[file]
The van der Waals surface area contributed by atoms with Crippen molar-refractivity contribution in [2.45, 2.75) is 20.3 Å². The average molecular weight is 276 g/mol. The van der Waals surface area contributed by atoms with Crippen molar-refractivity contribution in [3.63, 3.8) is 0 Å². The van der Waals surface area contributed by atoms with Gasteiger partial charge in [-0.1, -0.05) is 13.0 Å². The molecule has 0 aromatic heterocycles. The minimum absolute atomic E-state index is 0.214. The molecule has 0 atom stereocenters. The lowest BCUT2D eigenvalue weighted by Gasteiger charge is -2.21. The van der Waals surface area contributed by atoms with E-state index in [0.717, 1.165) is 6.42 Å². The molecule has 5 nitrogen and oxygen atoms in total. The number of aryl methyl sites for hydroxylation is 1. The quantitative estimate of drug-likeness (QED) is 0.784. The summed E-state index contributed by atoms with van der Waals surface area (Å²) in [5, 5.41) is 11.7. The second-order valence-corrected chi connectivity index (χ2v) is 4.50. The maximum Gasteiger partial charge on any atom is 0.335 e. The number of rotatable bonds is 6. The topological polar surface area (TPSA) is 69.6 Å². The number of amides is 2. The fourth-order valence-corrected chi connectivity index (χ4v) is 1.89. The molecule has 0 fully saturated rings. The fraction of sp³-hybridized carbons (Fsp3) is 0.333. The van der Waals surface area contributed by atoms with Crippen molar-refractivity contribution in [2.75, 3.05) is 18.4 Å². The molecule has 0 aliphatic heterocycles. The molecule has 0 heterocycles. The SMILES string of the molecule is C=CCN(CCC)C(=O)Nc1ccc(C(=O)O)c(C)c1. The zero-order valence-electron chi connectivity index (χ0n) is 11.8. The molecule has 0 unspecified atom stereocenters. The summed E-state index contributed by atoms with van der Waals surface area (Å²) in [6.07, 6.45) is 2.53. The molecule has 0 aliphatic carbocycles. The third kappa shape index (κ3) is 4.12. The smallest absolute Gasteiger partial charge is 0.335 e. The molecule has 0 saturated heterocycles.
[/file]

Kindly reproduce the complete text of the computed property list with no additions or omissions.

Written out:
The van der Waals surface area contributed by atoms with Crippen molar-refractivity contribution in [2.45, 2.75) is 20.3 Å². The average molecular weight is 276 g/mol. The van der Waals surface area contributed by atoms with Crippen molar-refractivity contribution in [3.63, 3.8) is 0 Å². The van der Waals surface area contributed by atoms with Gasteiger partial charge in [-0.1, -0.05) is 13.0 Å². The molecule has 0 aromatic heterocycles. The minimum absolute atomic E-state index is 0.214. The molecule has 0 atom stereocenters. The lowest BCUT2D eigenvalue weighted by Gasteiger charge is -2.21. The van der Waals surface area contributed by atoms with E-state index in [0.717, 1.165) is 6.42 Å². The molecule has 5 nitrogen and oxygen atoms in total. The number of aryl methyl sites for hydroxylation is 1. The quantitative estimate of drug-likeness (QED) is 0.784. The summed E-state index contributed by atoms with van der Waals surface area (Å²) in [5, 5.41) is 11.7. The second-order valence-corrected chi connectivity index (χ2v) is 4.50. The maximum Gasteiger partial charge on any atom is 0.335 e. The number of rotatable bonds is 6. The topological polar surface area (TPSA) is 69.6 Å². The number of amides is 2. The fourth-order valence-corrected chi connectivity index (χ4v) is 1.89. The molecule has 0 fully saturated rings. The fraction of sp³-hybridized carbons (Fsp3) is 0.333. The van der Waals surface area contributed by atoms with Crippen molar-refractivity contribution in [2.75, 3.05) is 18.4 Å². The molecule has 0 aliphatic heterocycles. The molecule has 0 heterocycles. The SMILES string of the molecule is C=CCN(CCC)C(=O)Nc1ccc(C(=O)O)c(C)c1. The zero-order valence-electron chi connectivity index (χ0n) is 11.8. The molecule has 0 unspecified atom stereocenters. The summed E-state index contributed by atoms with van der Waals surface area (Å²) in [6.07, 6.45) is 2.53. The molecule has 0 aliphatic carbocycles. The third kappa shape index (κ3) is 4.12. The smallest absolute Gasteiger partial charge is 0.335 e. The molecule has 0 saturated heterocycles.